Russia, BTW, has another piece of the WW2 in the Pacific narrative that I have only recently learned. I have always felt discomfort that my father in the British army was about to embark for the Pacific war, when the US used their nuclear bombs. He, and everyone I knew, attributed Japan’s unconditional surrender to the threat of more of those bombs, and their use was justified because it meant fewer lives were lost than in island-by-island warfare.

      But that’s not quite how it was…

      There is a remarkable series called Soviet Storm (available on You Tube) which traces the USSR’s path from defeat in 1941 to victory. The last of 18 episodes is about the USSR’s pivotal role in forcing the Japanese to surrender. This is not something we ever hear about in the West, though once you know about it, you can find acknowledgment of it and presumably historians of the war know it.

      Stalin had a deal with Churchill and Roosevelt that the USSR would join the Pacific War after Berlin had fallen, and when the Red Army arrived, the Japanese were not expecting them in Manchuria because of its impregnable geography. Even Wikipedia which has no time for the courage and determination of the Red Army acknowledges that “The Soviet entry into the war and the defeat of the Kwantung Army was a significant factor in the Japanese government’s decision to surrender unconditionally” because the USSR would not countenance conditional terms.

      I find it fascinating that in an era of questioning to the truth about everything, we don’t seem to question the prevailing narratives about war. (Including the present one!)

      Liked by 1 person

      • Thanks, Lisa. Thorough and enlightening. I knew the Russians (USSR) declared war against the Japanese late in 1945, but did not know how big their actual triple-front offensive was.
        I can’t help wondering, though, if defeat in mainland Asia, as in Burma, or, in this instance, Manchuria, had as much impact on the Japanese decision to surrender as the two atom bombs on the main Japanese island?
        I don’t read Japanese, and have no access to documents about the Japanese decision to surrender, including persuading the Emperor to accept the need to surrender.
        Your breadth of knowledge is very impressive.
        As for guerillas/Resistance tying up German resources, Max Hastings’ “The Secret War” argues that this was a small effect on the whole struggle for victory, and came at a huge cost in German reprisals against civilians. It is hard to establish a pro-and-con kind of accounting system that could settle this.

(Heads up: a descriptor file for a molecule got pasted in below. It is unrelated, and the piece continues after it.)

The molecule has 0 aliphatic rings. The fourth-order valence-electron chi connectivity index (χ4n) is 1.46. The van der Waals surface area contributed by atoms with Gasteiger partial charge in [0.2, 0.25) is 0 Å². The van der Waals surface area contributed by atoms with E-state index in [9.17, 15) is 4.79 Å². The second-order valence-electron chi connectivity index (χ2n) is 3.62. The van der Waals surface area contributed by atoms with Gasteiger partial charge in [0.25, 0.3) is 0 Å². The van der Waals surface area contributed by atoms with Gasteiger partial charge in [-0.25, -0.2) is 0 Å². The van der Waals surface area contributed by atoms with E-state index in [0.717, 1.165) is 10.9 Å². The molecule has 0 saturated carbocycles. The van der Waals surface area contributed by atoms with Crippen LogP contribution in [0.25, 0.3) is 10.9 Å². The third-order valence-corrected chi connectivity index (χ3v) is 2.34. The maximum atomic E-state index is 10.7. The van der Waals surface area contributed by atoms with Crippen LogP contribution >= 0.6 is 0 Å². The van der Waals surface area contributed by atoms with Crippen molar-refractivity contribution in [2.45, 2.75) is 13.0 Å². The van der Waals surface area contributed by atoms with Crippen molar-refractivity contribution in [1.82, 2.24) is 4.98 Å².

The French Resistance seemed to have two major “victories”, among many defeats, and at a very heavy cost: the rescue of Allied airmen and their return to Britain; and the delaying of a major German armoured division’s journey from the south of France to the Normandy battles. The rest seems to have been a matter of morale and political principle, but at great human cost to Resistance members and many uninvolved civilians.


        • It’s just occurred to me, John, do we even know if the US had a spare bomb or two up their sleeves?

          Re the significance of fighting on two fronts, as a general reader, I don’t know. But Soviet Storm is emphatic about it. I’d have to watch it again but I recall that it said that the decision to surrender unconditionally wasn’t immediate even after Nagasaki.

          Well, of course, in the Cold War, it stands to reason that both sides would have diminished the contribution of the other so the Russian version is bound to be different to the West’s.

          And there’s the same tension in stories of the Resistance. The Brits despised France for surrendering, so they were not much disposed to acknowledge the contribution of the French resistance except where (as you say) it helped their airmen, whereas France had a shameful history to deal with, so they’re proud to have Resistance stories to tell.

          For all that, I admire them.


          • The Hiroshima bomb and the Nagasaki bomb were the only two immediately available for use against Japan, but more bombs were due to be available later in August:
            “Groves expected to have another “Fat Man” atomic bomb ready for use on 19 August, with three more in September and a further three in October”

            It is true that the victors write the history.
            But it is also true that the Soviets had spent decades rewriting history to put themselves in prominent positions. For example, almost any list of world inventions has Russian claims to have been the first.
            The persistence of Russian propaganda, and Russia’s belief in its own propaganda, is seen in Putin’s claim to be defending Russia against modern-day Nazis.
            A similar persistence is evident in Japan’s present day refusal to acknowledge the use of slave labour and comfort women from Korea, and other places.

            Having said that, you are right to look carefully at claims of “fact” where there may be other sides to the claim.


            • Exactly.
              I don’t believe anything I hear from either side in the Ukraine conflict.


  2. I could be tempted to read this, but not for a while.


    • I think it would make a great movie.
      And did you know? There’s an amazing Filipina woman resistance fighter who led a band of guerillas. Captain Nieves Fernandez was a Filipina school teacher who led the resistance in Tacloban, Leyte. Instead of writing romanticised novels of the French resistance, why don’t our novelists write her story?!

      Liked by 1 person

      • No, I didn’t know. What a great story!


        • There’s a picture diary called The Hidden Battle of Leyte: The Picture Diary of a Girl taken by the Japanese Military by Remedios Felias as well, but it’s prohibitively expensive, unfortunately.


  3. What do they say, the victors write history…? Sounds interesting but probably not one for me.


    • But wouldn’t it be interesting if an aspiring writer saw this post and decided to write a novel about it!